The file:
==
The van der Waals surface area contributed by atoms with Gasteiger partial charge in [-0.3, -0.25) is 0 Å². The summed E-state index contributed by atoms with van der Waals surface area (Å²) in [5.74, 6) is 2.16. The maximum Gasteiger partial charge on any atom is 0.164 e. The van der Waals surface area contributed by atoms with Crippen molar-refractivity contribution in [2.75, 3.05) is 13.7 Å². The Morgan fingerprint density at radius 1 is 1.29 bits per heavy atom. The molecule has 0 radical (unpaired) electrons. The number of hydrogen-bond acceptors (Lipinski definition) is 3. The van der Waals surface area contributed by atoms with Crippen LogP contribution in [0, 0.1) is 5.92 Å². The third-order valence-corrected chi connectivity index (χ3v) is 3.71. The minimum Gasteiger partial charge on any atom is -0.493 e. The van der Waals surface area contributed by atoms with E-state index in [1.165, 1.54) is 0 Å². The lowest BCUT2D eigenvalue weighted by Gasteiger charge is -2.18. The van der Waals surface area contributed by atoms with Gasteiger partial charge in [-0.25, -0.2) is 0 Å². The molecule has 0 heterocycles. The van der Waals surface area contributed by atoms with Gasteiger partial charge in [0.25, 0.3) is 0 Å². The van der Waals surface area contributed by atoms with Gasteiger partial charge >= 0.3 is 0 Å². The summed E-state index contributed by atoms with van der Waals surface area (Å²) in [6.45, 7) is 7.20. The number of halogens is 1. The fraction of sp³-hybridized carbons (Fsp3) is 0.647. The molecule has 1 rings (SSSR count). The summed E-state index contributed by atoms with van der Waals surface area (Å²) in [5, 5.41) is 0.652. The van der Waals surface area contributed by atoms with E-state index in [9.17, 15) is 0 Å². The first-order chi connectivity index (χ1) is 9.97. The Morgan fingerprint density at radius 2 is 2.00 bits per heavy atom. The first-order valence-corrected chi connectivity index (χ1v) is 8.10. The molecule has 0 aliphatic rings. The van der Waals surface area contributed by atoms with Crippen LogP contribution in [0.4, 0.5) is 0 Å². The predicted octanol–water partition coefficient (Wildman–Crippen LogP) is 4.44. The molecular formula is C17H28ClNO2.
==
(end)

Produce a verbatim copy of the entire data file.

The van der Waals surface area contributed by atoms with Gasteiger partial charge in [-0.3, -0.25) is 0 Å². The summed E-state index contributed by atoms with van der Waals surface area (Å²) in [5.74, 6) is 2.16. The maximum Gasteiger partial charge on any atom is 0.164 e. The van der Waals surface area contributed by atoms with Crippen molar-refractivity contribution in [2.75, 3.05) is 13.7 Å². The Morgan fingerprint density at radius 1 is 1.29 bits per heavy atom. The molecule has 0 radical (unpaired) electrons. The number of hydrogen-bond acceptors (Lipinski definition) is 3. The van der Waals surface area contributed by atoms with Crippen LogP contribution in [0, 0.1) is 5.92 Å². The third-order valence-corrected chi connectivity index (χ3v) is 3.71. The minimum Gasteiger partial charge on any atom is -0.493 e. The van der Waals surface area contributed by atoms with E-state index in [1.165, 1.54) is 0 Å². The lowest BCUT2D eigenvalue weighted by Gasteiger charge is -2.18. The van der Waals surface area contributed by atoms with Gasteiger partial charge in [-0.25, -0.2) is 0 Å². The molecule has 0 heterocycles. The van der Waals surface area contributed by atoms with Gasteiger partial charge in [0.25, 0.3) is 0 Å². The van der Waals surface area contributed by atoms with Gasteiger partial charge >= 0.3 is 0 Å². The summed E-state index contributed by atoms with van der Waals surface area (Å²) in [6.45, 7) is 7.20. The number of halogens is 1. The fraction of sp³-hybridized carbons (Fsp3) is 0.647. The molecule has 1 rings (SSSR count). The summed E-state index contributed by atoms with van der Waals surface area (Å²) in [5, 5.41) is 0.652. The van der Waals surface area contributed by atoms with E-state index in [9.17, 15) is 0 Å². The first-order chi connectivity index (χ1) is 9.97. The Morgan fingerprint density at radius 2 is 2.00 bits per heavy atom. The first-order valence-corrected chi connectivity index (χ1v) is 8.10. The molecule has 0 aliphatic rings. The van der Waals surface area contributed by atoms with Crippen LogP contribution in [0.4, 0.5) is 0 Å². The predicted octanol–water partition coefficient (Wildman–Crippen LogP) is 4.44. The molecular formula is C17H28ClNO2.